One solution to managing multiple call service centers that are geographically dispersed is provided by the GEOTEL Intelligent CallRouterŽ (ICR). The ICR service provides interfaces to multiple carrier networks and provides call routing to agents at call service centers independent of the particular toll-free network provider used. Present telephone systems utilize the ICR to manage incoming call center traffic over toll-free lines and do not address caller-paid calls (i.e., calls billed to the caller). Business enterprises that offer call services may wish to use a local telephone number to maintain a local presence to their customers even though the local number may connect to a call service center in another geographical location. Additionally, toll-free numbers can be a large expense for a business enterprise and some businesses may choose to convert more of their telephone traffic to regular telephone numbers if the local (caller-paid) numbers can offer the same level of service to their calling customers.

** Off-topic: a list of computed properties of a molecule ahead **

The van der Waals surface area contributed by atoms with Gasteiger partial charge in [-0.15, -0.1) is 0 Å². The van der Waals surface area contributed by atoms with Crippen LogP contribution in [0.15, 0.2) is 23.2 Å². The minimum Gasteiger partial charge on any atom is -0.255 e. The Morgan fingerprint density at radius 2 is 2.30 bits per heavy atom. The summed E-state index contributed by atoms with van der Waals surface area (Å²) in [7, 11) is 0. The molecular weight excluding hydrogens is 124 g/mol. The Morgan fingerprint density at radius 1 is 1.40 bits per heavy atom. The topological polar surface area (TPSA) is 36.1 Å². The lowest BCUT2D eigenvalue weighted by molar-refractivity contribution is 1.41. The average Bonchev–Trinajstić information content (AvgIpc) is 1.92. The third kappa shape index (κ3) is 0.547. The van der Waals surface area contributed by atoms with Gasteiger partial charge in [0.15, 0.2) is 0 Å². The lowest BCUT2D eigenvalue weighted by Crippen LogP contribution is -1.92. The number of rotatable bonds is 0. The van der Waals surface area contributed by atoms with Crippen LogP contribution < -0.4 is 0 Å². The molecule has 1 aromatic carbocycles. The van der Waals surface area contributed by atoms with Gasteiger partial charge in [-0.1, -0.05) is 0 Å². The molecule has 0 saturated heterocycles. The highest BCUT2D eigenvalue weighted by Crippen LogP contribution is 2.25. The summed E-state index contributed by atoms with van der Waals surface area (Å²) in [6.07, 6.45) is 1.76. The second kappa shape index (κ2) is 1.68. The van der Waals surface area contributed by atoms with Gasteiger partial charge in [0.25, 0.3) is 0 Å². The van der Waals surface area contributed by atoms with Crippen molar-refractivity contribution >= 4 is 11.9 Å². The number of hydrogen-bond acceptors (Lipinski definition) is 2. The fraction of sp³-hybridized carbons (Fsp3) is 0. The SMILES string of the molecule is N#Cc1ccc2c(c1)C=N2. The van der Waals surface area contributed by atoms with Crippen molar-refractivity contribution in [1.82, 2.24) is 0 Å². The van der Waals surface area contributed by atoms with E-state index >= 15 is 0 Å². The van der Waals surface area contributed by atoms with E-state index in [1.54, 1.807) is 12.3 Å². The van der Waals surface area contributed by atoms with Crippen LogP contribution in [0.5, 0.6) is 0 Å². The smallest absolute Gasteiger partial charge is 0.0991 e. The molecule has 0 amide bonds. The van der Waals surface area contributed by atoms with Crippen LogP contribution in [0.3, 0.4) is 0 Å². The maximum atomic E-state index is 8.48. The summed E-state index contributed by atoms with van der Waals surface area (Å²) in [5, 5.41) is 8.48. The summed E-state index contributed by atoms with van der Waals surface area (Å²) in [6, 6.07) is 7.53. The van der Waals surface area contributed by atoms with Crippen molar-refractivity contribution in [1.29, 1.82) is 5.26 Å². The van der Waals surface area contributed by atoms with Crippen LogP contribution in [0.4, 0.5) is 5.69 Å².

Accordingly, there is a need for an improved system and method for managing call distribution to call service centers that can handle both caller-paid and toll-free telephone calls.
The system 10 also includes a call service having at least two call service centers 26 positioned in different geographical locations. Each call service center 26 includes a group of agents 28. An automatic call distributor (ACD) 30 receives data information regarding the voice lines 20, 24 utilized by the local exchange network 14 or interexchange network 12. The ACD 30 also routes the incoming call to the appropriate agent 28. The ACD 30 keeps track of, among other things, the status of agents and the estimated wait time for reaching an agent. Any of a number of commonly available ACDs may be used. Examples of suitable ACDs 30 are the Lucent Technologies Definity ACD and the Meridian from Northern Telecom Limited. In one alternative embodiment, a local central office switch such as a Lucent Technologies 5ESS may provide the services of a typical ACD. The ACD 30 may be a stand-alone device or integrated with a private branch exchange (PBX).